‘Turning the Tide’ for mangrove and coral in ArubaDutch Caribbean Nature Alliance (DCNA), Aruba National Park Foundation, University of Aruba, Wageningen University & Research
According to WWF Fund for Nature’s Living Planet Report 2022, the biodiversity loss by region is declining far greater across Latin America and the Caribbean than any other region. A 94 percent decrease of biodiversity was seen between 1970 and 2018. The 5th and 6th national reports of the Netherlands (pdf: 10.0 MB) for the Convention on Biological Diversity also reported a disturbing message on the condition of the marine environment in the Dutch Caribbean with the conservation status being insufficient with no measurable positive change.
Because the economy of our Caribbean islands is largely dependent on healthy and rich nature, the loss of biodiversity is also at the expense of economic sectors, such as tourism and fishing. For example, a 2018 study into the value of Aruban nature (pdf: 12.2 MB) concluded that the degradation of the marine environment could lead to a halving of prosperity. It is therefore crucial for people and nature to stop this decline and to turn the tide from biodiversity loss to biodiversity recovery.
How do we solve the problem?
To start solving this problem on a national level it is important that it is recognized in the Aruban policy notes and plans. The seriousness of unsustainable development and the loss of ecosystem services is reflected in the Nature and Environment policy note 2018–2021 (in Dutch; pdf: 15.7 MB), the Economic Policy 2019–2021, the National Strategic Plan 2020-2022 (pdf: 5.8 MB) and the SDG Roadmap (pdf: 3.0 MB).
In addition to nice words, this awareness has also led to actions, such as the establishment in 2018 of the marine nature reserve 'Parke Marino Aruba' in parts of the coastal area. In addition, Minister Ursell Arends, responsible for nature, made a commitment on behalf of Aruba at the United Nations Oceans Conference in June 2022 to create a marine park around the entire island, and a process is also underway to make the vast majority of the coastal area accessible. to be designated as a protected wetland under the Ramsar Convention. Not without reason, because the island still has a rich biodiversity, including mangrove forests, seagrass fields, coral reefs, laying beaches for four species of sea turtles, breeding islands for ten species of terns and shallow lagoons where six different species of dolphins can be regularly observed.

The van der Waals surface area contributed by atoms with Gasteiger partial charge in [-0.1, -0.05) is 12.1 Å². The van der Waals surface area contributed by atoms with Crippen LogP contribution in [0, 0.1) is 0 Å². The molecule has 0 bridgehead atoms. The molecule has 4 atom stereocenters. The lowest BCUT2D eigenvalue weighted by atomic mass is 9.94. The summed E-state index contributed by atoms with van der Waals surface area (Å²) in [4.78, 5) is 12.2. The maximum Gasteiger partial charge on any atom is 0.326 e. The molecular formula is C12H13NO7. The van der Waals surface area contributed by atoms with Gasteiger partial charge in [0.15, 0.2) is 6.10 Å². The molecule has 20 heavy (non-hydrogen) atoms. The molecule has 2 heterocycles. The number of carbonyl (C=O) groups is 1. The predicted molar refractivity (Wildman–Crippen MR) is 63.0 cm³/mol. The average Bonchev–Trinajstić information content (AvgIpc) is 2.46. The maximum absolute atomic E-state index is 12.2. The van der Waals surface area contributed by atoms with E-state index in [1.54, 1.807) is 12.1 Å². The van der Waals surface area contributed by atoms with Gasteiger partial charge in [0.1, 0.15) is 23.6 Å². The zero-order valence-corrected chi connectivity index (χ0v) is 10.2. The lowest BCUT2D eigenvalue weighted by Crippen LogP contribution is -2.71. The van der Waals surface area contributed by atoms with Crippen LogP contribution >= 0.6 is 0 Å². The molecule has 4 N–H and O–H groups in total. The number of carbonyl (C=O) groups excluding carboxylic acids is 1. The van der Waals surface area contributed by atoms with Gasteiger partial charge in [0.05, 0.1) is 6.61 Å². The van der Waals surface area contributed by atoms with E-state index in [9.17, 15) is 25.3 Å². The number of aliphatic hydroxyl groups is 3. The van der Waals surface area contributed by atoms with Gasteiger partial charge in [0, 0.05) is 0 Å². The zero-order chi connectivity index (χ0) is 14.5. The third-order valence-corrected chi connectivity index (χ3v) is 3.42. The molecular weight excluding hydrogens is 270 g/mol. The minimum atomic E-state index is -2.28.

Protection on paper is a good first step, but ultimately it comes down to action. For the Parke Marino Aruba, manager Fundacion Parke Nacional Aruba (FPNA) is currently finalizing the management plan. A plan that has been drawn up in consultation with more than sixty different Aruban stakeholders. However, the necessary repair and management activities require a substantial investment. Because the own resources are insufficient for this, external funds are being sought.
The many years of collaboration with Wageningen University & Research offered a solution. The Turning the Tide project worth more than 700,000 euros has been developed in partnership with the University of Aruba and NGO ScubbleBubbles. This has been funded through the EU's RESEMBID programme, for European overseas territories in the Caribbean. The recent award of this project has led to many enthusiastic reactions and media attention in Aruba.
What does the project entail?
The project mainly concerns the restoration of mangrove forests and coral reefs. This recovery will be monitored by students from the Universities of Aruba and Wageningen. For awareness purposes and because of the importance for other Caribbean islands, communication of the results achieved is an important part of the project.
Restoration of mangrove forests: Unsustainable land use causes a lot of erosion. Especially during heavy rains, tons of sediment literally wash off the island or settle in the mangrove forests. They eventually die off due to the landing. The many marine species such as fish and crustaceans, which could grow up safely between the roots of the mangrove trees, are losing their habitat. The crucial nursery function of the mangrove forest is therefore lost due to sedimentation. This is disastrous for the ecological balance between the mangrove forest and the nearby coral reefs (and seagrass beds), as well as for diving tourism, fishing and many bird species that depend on mangrove forests.